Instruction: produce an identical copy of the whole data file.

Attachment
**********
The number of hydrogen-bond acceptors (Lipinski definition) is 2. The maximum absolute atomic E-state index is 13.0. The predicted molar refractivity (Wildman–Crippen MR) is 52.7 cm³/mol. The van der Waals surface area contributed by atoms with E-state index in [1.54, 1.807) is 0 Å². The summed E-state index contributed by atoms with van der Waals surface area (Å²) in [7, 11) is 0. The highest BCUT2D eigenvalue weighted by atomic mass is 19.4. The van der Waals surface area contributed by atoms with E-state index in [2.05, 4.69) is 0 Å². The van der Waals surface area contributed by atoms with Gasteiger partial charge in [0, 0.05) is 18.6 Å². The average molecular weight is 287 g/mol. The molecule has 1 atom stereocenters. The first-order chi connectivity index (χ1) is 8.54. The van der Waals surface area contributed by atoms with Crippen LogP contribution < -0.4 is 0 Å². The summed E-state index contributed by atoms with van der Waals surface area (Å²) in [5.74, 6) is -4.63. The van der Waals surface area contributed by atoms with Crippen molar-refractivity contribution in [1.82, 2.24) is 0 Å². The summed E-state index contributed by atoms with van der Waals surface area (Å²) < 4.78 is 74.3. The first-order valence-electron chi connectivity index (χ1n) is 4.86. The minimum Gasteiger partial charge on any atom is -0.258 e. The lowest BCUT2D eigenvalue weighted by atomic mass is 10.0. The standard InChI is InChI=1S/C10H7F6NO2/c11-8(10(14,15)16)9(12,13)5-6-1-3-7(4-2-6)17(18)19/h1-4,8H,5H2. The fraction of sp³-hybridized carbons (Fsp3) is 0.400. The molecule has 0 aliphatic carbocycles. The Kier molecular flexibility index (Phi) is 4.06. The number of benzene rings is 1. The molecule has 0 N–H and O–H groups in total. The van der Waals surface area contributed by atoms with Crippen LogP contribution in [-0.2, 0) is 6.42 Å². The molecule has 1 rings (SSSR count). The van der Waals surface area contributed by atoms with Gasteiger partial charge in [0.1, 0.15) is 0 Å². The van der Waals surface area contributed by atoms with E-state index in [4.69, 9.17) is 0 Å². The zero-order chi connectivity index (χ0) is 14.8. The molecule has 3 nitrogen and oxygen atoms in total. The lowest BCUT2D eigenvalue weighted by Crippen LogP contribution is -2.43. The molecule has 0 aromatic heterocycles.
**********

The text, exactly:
The number of hydrogen-bond acceptors (Lipinski definition) is 2. The maximum absolute atomic E-state index is 13.0. The predicted molar refractivity (Wildman–Crippen MR) is 52.7 cm³/mol. The van der Waals surface area contributed by atoms with E-state index in [1.54, 1.807) is 0 Å². The summed E-state index contributed by atoms with van der Waals surface area (Å²) in [7, 11) is 0. The highest BCUT2D eigenvalue weighted by atomic mass is 19.4. The van der Waals surface area contributed by atoms with E-state index in [2.05, 4.69) is 0 Å². The van der Waals surface area contributed by atoms with Gasteiger partial charge in [0, 0.05) is 18.6 Å². The average molecular weight is 287 g/mol. The molecule has 1 atom stereocenters. The first-order chi connectivity index (χ1) is 8.54. The van der Waals surface area contributed by atoms with Crippen LogP contribution < -0.4 is 0 Å². The summed E-state index contributed by atoms with van der Waals surface area (Å²) in [5.74, 6) is -4.63. The van der Waals surface area contributed by atoms with Crippen molar-refractivity contribution in [1.82, 2.24) is 0 Å². The summed E-state index contributed by atoms with van der Waals surface area (Å²) < 4.78 is 74.3. The first-order valence-electron chi connectivity index (χ1n) is 4.86. The minimum Gasteiger partial charge on any atom is -0.258 e. The lowest BCUT2D eigenvalue weighted by atomic mass is 10.0. The standard InChI is InChI=1S/C10H7F6NO2/c11-8(10(14,15)16)9(12,13)5-6-1-3-7(4-2-6)17(18)19/h1-4,8H,5H2. The fraction of sp³-hybridized carbons (Fsp3) is 0.400. The molecule has 0 aliphatic carbocycles. The Kier molecular flexibility index (Phi) is 4.06. The number of benzene rings is 1. The molecule has 0 N–H and O–H groups in total. The van der Waals surface area contributed by atoms with Crippen LogP contribution in [-0.2, 0) is 6.42 Å². The molecule has 1 rings (SSSR count). The van der Waals surface area contributed by atoms with Gasteiger partial charge in [0.1, 0.15) is 0 Å². The van der Waals surface area contributed by atoms with E-state index in [4.69, 9.17) is 0 Å². The zero-order chi connectivity index (χ0) is 14.8. The molecule has 3 nitrogen and oxygen atoms in total. The lowest BCUT2D eigenvalue weighted by Crippen LogP contribution is -2.43. The molecule has 0 aromatic heterocycles.